It seems like every (fitness) influencer is announcing their pregnancy at the moment – with the lovely, Australian vlogger, Sarah’s Day, being the very latest to break her news and share her journey to the ultimate “milflife” (Congratulations Sarah!). 

As a new Mum myself, it’s amazing to have so many likeminded women in the industry who are going through a similar life stage, which is why I’ve decided to launch my very own fit Mum series just for you. 

As part of the #fitmumdiaries I’ll be speaking to some of my favourite health and fitness influencers to bring you everything from working out during pregnancy to returning to exercise postpartum. 

So to kick us off, I got in touch with the beautiful Carly Rowena, to catch up on her fit Mum (to be) journey and to help me dispel the myth that working out when pregnant can be harmful to your baby.

Carly Rowena

Welcome Carly.

I’m so excited to have you on my blog to impart some of your wisdom on my readers. You’ve been a favourite fitness influencer of mine for years now and I, along with thousands of others, can’t wait to follow your journey into motherhood.

You’ve famously exercised throughout your pregnancy and I’d love to find out a bit more about what you’ve been doing differently at the gym and how you feel about your new body and beyond…

I Crossfitted myself for years so know how brutal some of the wods can be, how have your workouts changed since you became pregnant?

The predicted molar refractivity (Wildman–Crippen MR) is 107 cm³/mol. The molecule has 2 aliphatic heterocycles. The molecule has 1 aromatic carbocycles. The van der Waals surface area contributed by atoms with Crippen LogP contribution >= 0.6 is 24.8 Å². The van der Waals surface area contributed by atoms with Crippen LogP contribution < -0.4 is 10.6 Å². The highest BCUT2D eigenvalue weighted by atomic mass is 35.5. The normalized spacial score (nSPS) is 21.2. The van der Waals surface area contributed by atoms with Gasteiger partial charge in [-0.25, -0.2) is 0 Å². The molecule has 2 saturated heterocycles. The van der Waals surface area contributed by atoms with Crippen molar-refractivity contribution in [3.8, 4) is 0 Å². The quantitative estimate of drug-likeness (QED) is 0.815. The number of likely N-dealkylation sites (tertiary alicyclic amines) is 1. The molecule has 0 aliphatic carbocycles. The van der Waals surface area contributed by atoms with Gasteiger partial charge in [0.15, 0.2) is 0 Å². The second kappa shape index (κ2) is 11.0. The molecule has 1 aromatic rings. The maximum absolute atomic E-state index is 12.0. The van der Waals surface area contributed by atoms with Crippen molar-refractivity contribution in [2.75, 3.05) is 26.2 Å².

I am so thankful for my CrossFit box as in all honesty I feel so supported and lucky that I am still smashing WODS at 32 weeks pregnant. To be completely honest you judge your body, your mind and the workouts daily. During trimester one I felt nauseous and light headed so kept the same weights but increased rest time, during trimester two I felt like superwoman so reduced the rest time, upped the weights but removed core movements and now in trimester three I feel much more breathless, less energy and of course my bulging bump gets in the way so most of my exercises have been scaled, no core, gymnastics or overhead heavy movements.

You’re trademark abs have become infamous online, how have you coped with the constant changes pregnancy has made to your body? 

I remember when i first found out that I was pregnant that I had a little panic about ‘who’ I was going to be on social media, not because my abs define me but because to be totally honest Im not a model, I don’t know how to pose and that body was all I’d known since being on social media so I worried that I didn’t know what my identity was going to be moving forward. I think the first trimester is hardest because you’re trying to keep it a secret, you’re permanently anxious and feel ridiculously bloated, I was so aware that someone would comment. Then once it’s public I think you’re just itching to have that first sign of a bump, I’m truly going to miss it and somedays think that perhaps I don’t want to go back to abs! 

carly rowena abs 

You’re a PT yourself, so what advice do you have for anyone wanting to workout during pregnancy?